As expected, in the fully adjusted models (Table 4) girls were less likely to be physically active (OR = 0.70 CI = 0.68–0.72), parental education was of importance, and physical activity during spare time at age 9 was associated with higher odds of being physically active at age 15 (OR = 2.22 CI = 2.02–2.45). Other significant associations are shown in detail in Table 4.

Discussion

The present study aimed to assess the associations between symptoms of inattention and hyperactivity / impulsivity in childhood and physical activity in adolescence. We explored this relationship in a nationally representative sample of Swedish adolescent twins of both sexes with childhood symptoms of inattention and hyperactivity / impulsivity while controlling for sex, parental education, parent-rated physical activity at age 9/12 and NDP comorbidity.

The main findings were that inattentive symptoms in childhood were associated with being less likely to be physically active in adolescence, and that hyperactivity/impulsivity symptoms in childhood were associated with a higher likelihood of being physically active in adolescence. These associations remained after adjusting for sex, age, parental education level and parent-rated physical activity at age 9/12, and coexisting NDPs and NDP related problems at age 9/12. Nonetheless, our results also indicated a potential floor effect of the symptom scales in relation to physical activity, as most participants who were physically active scored 0 on both scales.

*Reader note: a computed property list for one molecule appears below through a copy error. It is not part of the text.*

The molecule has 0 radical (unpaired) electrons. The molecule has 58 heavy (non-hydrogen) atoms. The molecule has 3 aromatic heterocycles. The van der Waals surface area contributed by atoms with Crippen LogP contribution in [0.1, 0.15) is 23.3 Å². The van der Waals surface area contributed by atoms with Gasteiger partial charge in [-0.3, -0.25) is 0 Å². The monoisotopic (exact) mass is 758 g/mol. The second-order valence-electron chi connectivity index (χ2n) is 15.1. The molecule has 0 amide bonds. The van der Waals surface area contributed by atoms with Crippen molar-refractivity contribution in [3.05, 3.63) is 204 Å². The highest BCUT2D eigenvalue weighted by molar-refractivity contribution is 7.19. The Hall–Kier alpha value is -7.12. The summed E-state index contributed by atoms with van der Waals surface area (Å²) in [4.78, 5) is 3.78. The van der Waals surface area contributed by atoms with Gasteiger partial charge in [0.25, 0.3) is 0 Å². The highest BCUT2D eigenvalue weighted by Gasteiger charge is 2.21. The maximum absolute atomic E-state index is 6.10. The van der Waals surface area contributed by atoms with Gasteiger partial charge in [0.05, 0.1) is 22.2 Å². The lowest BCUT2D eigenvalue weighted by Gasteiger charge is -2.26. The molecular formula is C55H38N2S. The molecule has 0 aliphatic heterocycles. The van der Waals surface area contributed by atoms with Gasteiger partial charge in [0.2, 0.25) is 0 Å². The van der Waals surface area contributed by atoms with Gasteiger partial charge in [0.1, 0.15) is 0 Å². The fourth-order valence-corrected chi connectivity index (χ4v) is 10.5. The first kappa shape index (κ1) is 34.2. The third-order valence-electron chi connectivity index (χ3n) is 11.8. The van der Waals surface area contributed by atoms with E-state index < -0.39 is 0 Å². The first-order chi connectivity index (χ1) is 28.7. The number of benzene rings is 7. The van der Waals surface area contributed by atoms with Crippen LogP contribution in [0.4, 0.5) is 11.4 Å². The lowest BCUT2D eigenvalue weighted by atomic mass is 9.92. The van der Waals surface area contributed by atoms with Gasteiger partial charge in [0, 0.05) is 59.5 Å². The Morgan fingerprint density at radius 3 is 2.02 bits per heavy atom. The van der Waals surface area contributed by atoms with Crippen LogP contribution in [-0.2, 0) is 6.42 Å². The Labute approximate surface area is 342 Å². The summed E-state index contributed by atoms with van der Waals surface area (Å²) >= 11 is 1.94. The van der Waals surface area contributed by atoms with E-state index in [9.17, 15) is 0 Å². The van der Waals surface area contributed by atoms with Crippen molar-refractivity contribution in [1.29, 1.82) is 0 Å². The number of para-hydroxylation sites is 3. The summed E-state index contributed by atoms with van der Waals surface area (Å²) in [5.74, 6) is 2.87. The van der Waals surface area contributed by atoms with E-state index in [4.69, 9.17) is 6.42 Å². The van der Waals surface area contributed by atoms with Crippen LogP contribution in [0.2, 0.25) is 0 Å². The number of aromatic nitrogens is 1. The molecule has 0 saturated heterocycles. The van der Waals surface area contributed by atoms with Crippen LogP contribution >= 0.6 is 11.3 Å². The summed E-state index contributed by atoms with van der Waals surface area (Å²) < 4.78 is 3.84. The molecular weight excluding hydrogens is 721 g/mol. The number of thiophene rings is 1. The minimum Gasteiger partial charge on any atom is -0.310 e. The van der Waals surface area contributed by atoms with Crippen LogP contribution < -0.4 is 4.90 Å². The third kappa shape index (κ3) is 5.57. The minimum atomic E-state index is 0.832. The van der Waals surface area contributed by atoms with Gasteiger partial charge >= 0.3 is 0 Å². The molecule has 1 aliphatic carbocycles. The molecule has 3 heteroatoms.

Overall, the expected results were that more symptoms of ADHD in childhood would be positively associated with self-rating of less physical activity in adolescence. Khalife et al. had earlier found such an association [15]. Furthermore, when a child with high levels of symptoms of inattention enters into adolescence, it seems more likely that he/she doesn’t want to adapt, or is incapable of adapting, to regular physical training routines in a group setting or by him−/herself [25]. The impairment that the influence of ADHD symptoms leads to, can also manifest more powerfully during adolescence and result in comorbidity with depression, anxiety, behavioral problems, and bullying. These co-occurring problems would lessen the likelihood of being physically active even more.